Who, in the end, is to say what is right? Every recording artist had his or her reason for selecting a particular tempo. And the song remains a song marking a royal visit (ʻo ka lua o nā lani) to the area from Mokule‘ia around Ka‘ena point and toward Waimalu. So we can appreciate that musicians have kept this song in play since its first appearance as a mele in 1893 (see previous post about “Kalena Kai”).

The recordings:

1930s?: Kane’s Hawaiians 252 bpm
1930s?: Andy Iona 252 bpm !! Reissed on Fair Hawaii: Andy Iona vol. 6 from Cumquat Records (Australia)
1930s?: Lena Machado w/ Dick McIntire ca. 110 bpm. Reissued on John Marsden’s compilation Tickling The Strings: Music of Hawaii 1929-1952 (Harlequin Records HQ CD-28)
1950s?: Bill Lincoln, Waikiki 45-507.  126 bpm ‘ōlapa strum
??: Bill Lincoln. 90 bpm. A different track, reissued on the CD Nightclub Hula Hawaiian Style
1958: Hawaii Calls ca. 140 bpm. Hula: Island Favorites (Capitol T-0987)
?? Catamaran Boys with Mona Joy 124 bpm. Hawaiian Holiday (Aamco ALP-330)
1971:  Kahauanu Lake Trio,  108 bpm. He Aloha No ‘O Honolulu (Hula HS-533)
1974:  Leinaala Haili,  126 bpm. Hiki No (Lehua SL-2037)
1974:  Kawai Cockett 126 bpm, ʻolapa strum. Kuu Makuahine Nani (Lehua SL-7013)
1974:  Hui ʻOhana, 108 bpm. Ke Kolu (Lehua SL-7012)
1976:  Aloha Pumehana Serenaders,  104 bpm. Hula Gems (Poki SP-9013)
1977:  George Helm, 112 bpm.  At the Gold Coin (Gold Coin Records)
ca. 1977:  George Helm, A True Hawaiian (HanaOla 3000) 72 bpm
1977:  Nā Keonimana, 126 bpm. A Musical Delight (Poki SP-9026)
1982:  Dean Lum, 160 bpm. Falsetto Style (DLP-1286)
1990:  Kapena, 152 bpm. Satisfaction Guaranteed (KDE-1019)
1991:  Hawaiians Unlimited,  intro = 108 bpm / song = 160 bpm. Hawaiians Unlimited (Bluewater BW-935)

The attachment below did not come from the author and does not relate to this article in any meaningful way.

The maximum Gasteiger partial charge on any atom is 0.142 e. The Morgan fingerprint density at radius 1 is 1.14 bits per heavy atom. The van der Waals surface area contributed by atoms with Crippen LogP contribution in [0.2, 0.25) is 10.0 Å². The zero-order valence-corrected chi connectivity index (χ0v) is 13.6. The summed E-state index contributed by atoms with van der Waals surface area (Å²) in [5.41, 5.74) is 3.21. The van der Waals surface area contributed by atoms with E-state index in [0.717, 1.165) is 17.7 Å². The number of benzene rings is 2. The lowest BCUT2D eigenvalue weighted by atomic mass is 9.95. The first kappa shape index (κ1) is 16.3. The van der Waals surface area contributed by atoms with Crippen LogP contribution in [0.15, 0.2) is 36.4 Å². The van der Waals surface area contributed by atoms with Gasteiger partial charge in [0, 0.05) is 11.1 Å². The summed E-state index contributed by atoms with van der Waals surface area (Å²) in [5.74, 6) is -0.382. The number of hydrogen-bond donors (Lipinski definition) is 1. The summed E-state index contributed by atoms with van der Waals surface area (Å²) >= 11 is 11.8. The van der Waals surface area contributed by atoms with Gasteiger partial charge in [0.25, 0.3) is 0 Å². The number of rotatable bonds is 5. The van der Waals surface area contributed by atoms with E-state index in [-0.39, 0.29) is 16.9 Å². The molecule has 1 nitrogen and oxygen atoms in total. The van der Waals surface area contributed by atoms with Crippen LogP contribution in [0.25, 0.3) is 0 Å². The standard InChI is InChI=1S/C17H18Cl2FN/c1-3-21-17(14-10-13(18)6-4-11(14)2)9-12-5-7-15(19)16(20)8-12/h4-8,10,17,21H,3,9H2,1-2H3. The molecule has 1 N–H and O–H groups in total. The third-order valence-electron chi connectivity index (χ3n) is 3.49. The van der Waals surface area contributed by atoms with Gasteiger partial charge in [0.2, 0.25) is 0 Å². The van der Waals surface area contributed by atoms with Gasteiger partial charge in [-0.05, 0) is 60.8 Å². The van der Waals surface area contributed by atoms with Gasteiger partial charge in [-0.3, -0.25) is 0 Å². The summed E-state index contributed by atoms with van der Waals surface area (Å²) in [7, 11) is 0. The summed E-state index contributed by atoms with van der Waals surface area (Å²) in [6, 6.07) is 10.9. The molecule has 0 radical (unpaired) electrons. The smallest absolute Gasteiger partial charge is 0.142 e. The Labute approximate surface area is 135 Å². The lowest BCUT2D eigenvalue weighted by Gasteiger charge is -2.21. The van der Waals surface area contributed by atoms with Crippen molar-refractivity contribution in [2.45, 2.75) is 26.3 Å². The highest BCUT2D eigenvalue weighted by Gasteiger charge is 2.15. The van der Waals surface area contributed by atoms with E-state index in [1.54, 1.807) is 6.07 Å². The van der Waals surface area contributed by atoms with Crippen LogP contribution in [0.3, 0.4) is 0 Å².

1992:  Brother Noland & Tony Conjugacion, ca. 86 bpm. (Tiki Talk 31167)
1994:  Keola Beamer, 92 bpm, instrumental. Wooden Boat (Dancing Cat 38024)
1996:  Russell Mauga, 96-100 bpm. He Kakahiaka Nani E (Shell SH-2004)
1997:  Kanilau, 84 bpm. Kanilau III (Nani Lawai NLR-0333)
1998:  Ku / Mau / Recaido, 144 bpm, ʻolapa strum. Mele Hula (M& 1104)
2000:  Brother Noland, 108 bpm. Hawaiian Inside (Tiki Talk TTK-8102)
2001:  Cindy Combs, ca. 96 bpm, instrumental. Slack Key Lady (Dancing Cat 38041)
2001:  Nahenahe, 108 bpm. Nahenahe (MKC 002)
2002:  Apela, 132 bpm. My Hula Baby (Poi Pounder PPR-7010)
2003:  Richard Ho‘opi‘i, 88 bpm. Ululani (Mountain Apple MACD-2096)
2004:  Clyde Halema‘uma‘u Sproat,  108 bpm, ‘ōlapa strum. Nā Mele Kupuna (Pololu PP-2004)
2008:  Ku‘uipo Kumukahi, 112 bpm. E Ku‘u Lei E Ku‘u Ipo (Ululani UR-1001)
2008:  Kalae Miles, 112 bpm. Ho‘opono (Aumakua AR-004)
2008:  Ledward Ka‘apana & Mike Ka‘awa,  ca. 74 bpm. Force of Nature

Other recordings that I do not have access to (at least at the moment):

3D, In Living Color
Ala Nui, Ala Nui
Aloha Nā Limahana, Aloha Nā Limahana
National Symphony of Hawai‘i, The Sounds of Hawaii
Vera Hussey-Forbes, Hawai‘i, My Heart
Jesse Nakooka on Jesse, Emma & Kukui Serenaders
Ka‘eo, From My Heart
Nā Kane Nui, It’a a Miracle
Ocean Side Band, Keep on Dancing
Uncle Sol, Hawai’i Aloha